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Asian satellite operators prep for the LEO invasion

Asia's incumbent satellite operators are confident they can survive the onslaught of low-Earth orbit (LEO) players, although their approaches vary.

"Everyone is taking a position with the upcoming LEOs. Some are more defensive, some are more embracing," Thaicom's chief commercial officer, Nile Suwansiri, told an Asia-Pacific Satellite Communications Council forum this week.

He said many existing operators, who supply TV, enterprise and rural broadband services, had concluded that the old playbook "is not sustainable in the longer term."

We have lift-off: Despite increasing competition from LEO upstarts like SpaceX's Starlink project, Asia's satellite operators remain confident.  (Source: SpaceX)
We have lift-off: Despite increasing competition from LEO upstarts like SpaceX's Starlink project, Asia's satellite operators remain confident.
(Source: SpaceX)

He said Thaicom believed that the new LEO satellites "could end up being a breakthrough technology and change the market landscape. Therefore we take a pragmatic view."

Lower your expectations

None of the LEO operators is yet offering service in Asia, although Elon Musk's Starlink is taking pre-orders in Australia and New Zealand.

Starlink has already lifted around 1,000 satellites into low-Earth orbit to provide global broadband coverage and, it has just revealed, aircraft and vehicles as well.

Other planned LEO broadband constellations include Amazon's Kuiper, Telesat and three Chinese consortia.

Yau Chyong Lim, chief operating officer of Malaysia's MEASAT, thinks there is "definitely an opportunity for us to form a partnership with those non-GEO, LEO players in the Malaysia market."

He said it made more sense for the LEO operators to acquire an established local partner rather than try to build their own facilities and business relationships.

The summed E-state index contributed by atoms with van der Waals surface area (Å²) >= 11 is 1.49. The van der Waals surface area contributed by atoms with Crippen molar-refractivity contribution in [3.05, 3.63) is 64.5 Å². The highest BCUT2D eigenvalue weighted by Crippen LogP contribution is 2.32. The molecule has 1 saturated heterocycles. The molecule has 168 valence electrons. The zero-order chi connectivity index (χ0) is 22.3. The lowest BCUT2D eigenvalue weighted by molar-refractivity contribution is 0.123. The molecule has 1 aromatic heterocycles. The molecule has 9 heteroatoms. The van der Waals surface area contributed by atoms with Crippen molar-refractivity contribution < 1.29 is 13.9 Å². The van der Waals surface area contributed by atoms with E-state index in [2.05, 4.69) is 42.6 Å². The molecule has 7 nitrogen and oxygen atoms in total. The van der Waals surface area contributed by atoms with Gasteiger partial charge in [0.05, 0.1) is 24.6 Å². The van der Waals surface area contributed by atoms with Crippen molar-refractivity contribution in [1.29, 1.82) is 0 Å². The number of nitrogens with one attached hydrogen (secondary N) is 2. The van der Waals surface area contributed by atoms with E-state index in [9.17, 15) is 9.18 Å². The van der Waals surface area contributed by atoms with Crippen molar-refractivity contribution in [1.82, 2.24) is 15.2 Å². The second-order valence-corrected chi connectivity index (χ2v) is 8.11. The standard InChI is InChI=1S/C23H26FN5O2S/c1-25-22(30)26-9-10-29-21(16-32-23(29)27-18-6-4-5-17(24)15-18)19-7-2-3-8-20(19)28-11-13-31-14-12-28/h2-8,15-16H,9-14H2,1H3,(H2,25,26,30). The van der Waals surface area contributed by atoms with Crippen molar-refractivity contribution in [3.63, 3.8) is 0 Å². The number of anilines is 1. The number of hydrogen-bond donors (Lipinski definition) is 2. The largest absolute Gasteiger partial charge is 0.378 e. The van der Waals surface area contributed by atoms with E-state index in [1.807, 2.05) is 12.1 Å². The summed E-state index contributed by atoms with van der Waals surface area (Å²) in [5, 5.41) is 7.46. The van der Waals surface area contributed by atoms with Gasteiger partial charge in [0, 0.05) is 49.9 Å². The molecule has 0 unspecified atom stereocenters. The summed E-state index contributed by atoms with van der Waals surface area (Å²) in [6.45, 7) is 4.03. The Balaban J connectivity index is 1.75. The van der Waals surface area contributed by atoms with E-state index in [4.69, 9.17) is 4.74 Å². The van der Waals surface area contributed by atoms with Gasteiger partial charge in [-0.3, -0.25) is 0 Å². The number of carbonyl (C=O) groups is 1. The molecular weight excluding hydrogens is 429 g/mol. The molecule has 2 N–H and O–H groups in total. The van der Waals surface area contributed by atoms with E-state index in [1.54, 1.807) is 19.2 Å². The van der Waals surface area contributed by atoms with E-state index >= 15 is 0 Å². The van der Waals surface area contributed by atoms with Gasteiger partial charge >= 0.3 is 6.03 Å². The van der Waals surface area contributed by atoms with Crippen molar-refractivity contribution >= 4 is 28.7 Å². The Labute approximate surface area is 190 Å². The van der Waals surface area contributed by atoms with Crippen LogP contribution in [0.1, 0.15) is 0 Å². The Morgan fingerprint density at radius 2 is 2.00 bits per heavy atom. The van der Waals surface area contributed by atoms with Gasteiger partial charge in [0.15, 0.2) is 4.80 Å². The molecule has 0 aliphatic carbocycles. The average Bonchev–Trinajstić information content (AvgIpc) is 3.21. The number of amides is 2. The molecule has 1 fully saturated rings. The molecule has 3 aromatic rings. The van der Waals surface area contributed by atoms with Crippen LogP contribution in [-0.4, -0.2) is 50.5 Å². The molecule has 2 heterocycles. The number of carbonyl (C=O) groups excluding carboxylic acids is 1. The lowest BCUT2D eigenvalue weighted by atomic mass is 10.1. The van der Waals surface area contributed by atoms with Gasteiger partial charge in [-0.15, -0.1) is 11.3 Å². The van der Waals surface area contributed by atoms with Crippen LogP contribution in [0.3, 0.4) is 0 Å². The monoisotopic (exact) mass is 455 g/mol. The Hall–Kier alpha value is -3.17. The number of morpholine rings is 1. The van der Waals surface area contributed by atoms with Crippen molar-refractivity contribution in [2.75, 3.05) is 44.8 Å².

But APT Satellite's executive vice president, Huang Baozhong, is more cautious, warning that the incoming players were adding capacity to an already over-supplied market.

"It is a competitor, there's no doubt about that," he said.

But he pointed out the LEO operators would face regulatory pushback in Asia. "Many countries may use national security issues to block them from landing."

He also questioned Starlink's viability and its reliance on FCC subsidies.

"We don't know how long the subsidies will continue. Strategically I believe Starlink will rely heavily on government and defense contracts. It can't survive purely based on commercial operations."

Being pragmatic

Suwansiri said he agreed Starlink's business model "doesn't really make much sense to us at the moment."

But he said the global operators were investing for the long term. If they adopt "a winner-take-all type of strategy and just scale it worldwide, it could shift the business model, so I wouldn't underestimate that."


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He also wouldn't underestimate the level of investment into the new satellite systems.

"There is so much money going in, eventually there will be some breakthroughs.

"So we're anticipating that, but we're not abandoning what we're doing as well."

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Robert Clark, contributing editor, special to Light Reading

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